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Big Revolution - Can delivery replace the microwave meal?

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Welcome to Tuesday's newsletter. Let's dive straight in... — Martin from Big Revolution
 
May 21 · Issue #425 · View online
Big Revolution
Welcome to Tuesday’s newsletter. Let’s dive straight in…
— Martin from Big Revolution

Big things you need to know today
  • The US has temporarily eased restrictions on Huawei. The reprieve, lasting until August, allows the firm to push updates and provide maintenance to existing products – i.e., it’s aimed at making sure existing US customers don’t suffer too much.
  • Facebook and Google pressed hard to curb EU efforts against the spread of misinformation, OpenDemocracy reports. “The platforms opposed proposals that would have forced them to be more transparent about their business models.”
  • You can now try Microsoft’s brand new Edge browser on the Mac. It’s still not ready for a full public launch, but if you want to see what a Microsoft spin on Chrome is like, now’s your chance.
  • Millions of Instagram influencers had their personal contact details stolen when a database belonging to an Indian marketing firm was left exposed without a password.
The big thought
Credit: Charles 🇵🇭 on Unsplash
Can delivery replace the microwave meal?
“I’m fairly convinced that 20 years from now, we will mostly not make our own food,” says the CEO of tech investor Naspers in an FT article [paywalled] about the rise of food delivery startups, and how they’re evolving.
The big thing now is ‘dark kitchens’ — kitchens set up purely to serve delivery orders. They might be in warehouses, or disused restaurants, or even in car parks that get turned into food delivery hubs after hours. But whatever form they take, they’re a sign that investors believe there’s much more growth to come from the likes of Deliveroo and Uber Eats.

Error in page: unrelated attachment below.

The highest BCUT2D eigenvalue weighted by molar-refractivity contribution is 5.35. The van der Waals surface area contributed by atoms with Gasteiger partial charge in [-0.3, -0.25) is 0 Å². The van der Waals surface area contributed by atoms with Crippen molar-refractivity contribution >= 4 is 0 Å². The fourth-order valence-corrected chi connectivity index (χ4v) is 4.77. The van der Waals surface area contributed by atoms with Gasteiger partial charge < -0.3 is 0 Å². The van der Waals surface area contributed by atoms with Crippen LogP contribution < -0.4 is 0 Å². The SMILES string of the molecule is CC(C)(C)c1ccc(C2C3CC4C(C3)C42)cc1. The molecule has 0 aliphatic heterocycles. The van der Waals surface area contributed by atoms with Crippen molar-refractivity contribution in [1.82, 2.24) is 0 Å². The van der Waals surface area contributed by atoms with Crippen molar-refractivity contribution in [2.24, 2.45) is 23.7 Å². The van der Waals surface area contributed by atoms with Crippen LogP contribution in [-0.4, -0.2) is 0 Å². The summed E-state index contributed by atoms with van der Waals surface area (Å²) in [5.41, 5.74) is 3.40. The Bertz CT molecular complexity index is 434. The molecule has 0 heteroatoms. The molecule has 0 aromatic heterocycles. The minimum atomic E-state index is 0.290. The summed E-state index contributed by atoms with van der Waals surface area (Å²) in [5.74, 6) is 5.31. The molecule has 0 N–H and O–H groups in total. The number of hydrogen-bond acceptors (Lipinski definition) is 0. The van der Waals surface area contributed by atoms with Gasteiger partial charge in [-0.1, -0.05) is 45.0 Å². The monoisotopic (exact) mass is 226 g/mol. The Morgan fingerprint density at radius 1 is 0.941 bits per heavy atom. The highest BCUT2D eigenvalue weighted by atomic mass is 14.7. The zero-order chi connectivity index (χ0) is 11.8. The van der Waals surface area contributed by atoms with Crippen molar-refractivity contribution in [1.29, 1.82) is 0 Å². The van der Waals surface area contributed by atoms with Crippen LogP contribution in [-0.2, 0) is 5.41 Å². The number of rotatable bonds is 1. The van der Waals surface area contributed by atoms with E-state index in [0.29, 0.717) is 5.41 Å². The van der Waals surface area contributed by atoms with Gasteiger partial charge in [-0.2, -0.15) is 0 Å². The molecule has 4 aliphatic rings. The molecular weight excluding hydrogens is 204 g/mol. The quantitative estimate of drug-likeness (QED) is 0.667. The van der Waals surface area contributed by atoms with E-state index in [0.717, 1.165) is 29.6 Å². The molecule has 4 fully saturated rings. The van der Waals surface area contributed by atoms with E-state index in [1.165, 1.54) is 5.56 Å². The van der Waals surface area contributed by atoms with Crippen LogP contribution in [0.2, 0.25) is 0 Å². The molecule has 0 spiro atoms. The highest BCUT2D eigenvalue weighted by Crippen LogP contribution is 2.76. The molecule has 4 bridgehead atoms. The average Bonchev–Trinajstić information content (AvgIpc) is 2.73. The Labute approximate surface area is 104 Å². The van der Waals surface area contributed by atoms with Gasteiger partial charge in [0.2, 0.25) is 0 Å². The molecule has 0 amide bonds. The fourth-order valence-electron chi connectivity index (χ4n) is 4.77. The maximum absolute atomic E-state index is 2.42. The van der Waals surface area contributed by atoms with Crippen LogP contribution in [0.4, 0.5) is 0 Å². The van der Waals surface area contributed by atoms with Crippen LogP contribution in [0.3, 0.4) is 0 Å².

And then there’s Taster, a company offering 'delivery-only’ food brands for distribution through food delivery companies. Its founder tells the FT: “The market is mature enough to build a delivery-only brand… My ambition is to create the Five Guys of Vietnamese food or the Shake Shack of Korean fried chicken . . . These [delivery] platforms need guys like us because they can’t rely on burgers and sushi at some point, they need a bit more diversity in food.”
It’s fair to say that I’d probably order more food for delivery if there was more variety; in most places burgers and pizzas are all you’ll get, and you can only eat so many of those. But the idea of most of our meals being delivered hot, having been prepared in some nearby warehouse by low-paid kitchen staff, is depressing. There’s value in the ritual of preparing food for ourselves or our families and friends, and sitting down to eat it when it’s ready.
Where there might be real growth potential for food delivery is in taking share away from microwave ready-meals. Why heat up a meal prepared a few days ago in a factory yourself, when someone else can heat up a meal prepared especially for you 20 minutes ago? The premium microwave ready-meal market (think Tesco Finest and its ilk) should definitely be on guard.
But I don’t think fully-equipped kitchens will be a thing of the past in the homes of 2039, no matter how much food delivery investors might want that to be true.
One big read
Hand Gestures And Horses: Waymo’s Self-Driving Service Learns To Woo The Public Hand Gestures And Horses: Waymo’s Self-Driving Service Learns To Woo The Public
A look at how Waymo’s self-driving taxi service in Arizona is getting on. Safety drivers are still the norm.
One big tweet
Sky News’ technology correspondent on his way to an important court case for tech in England and Wales…
Rowland Manthorpe
On my way to Cardiff for the first legal challenge to police use of facial recognition. Hearing will last three days and the verdict is expected later in the year. Facial recognition is basically unregulated at the moment so this is an important case, whatever the verdict
6:46 AM - 21 May 2019
That’s all for today...
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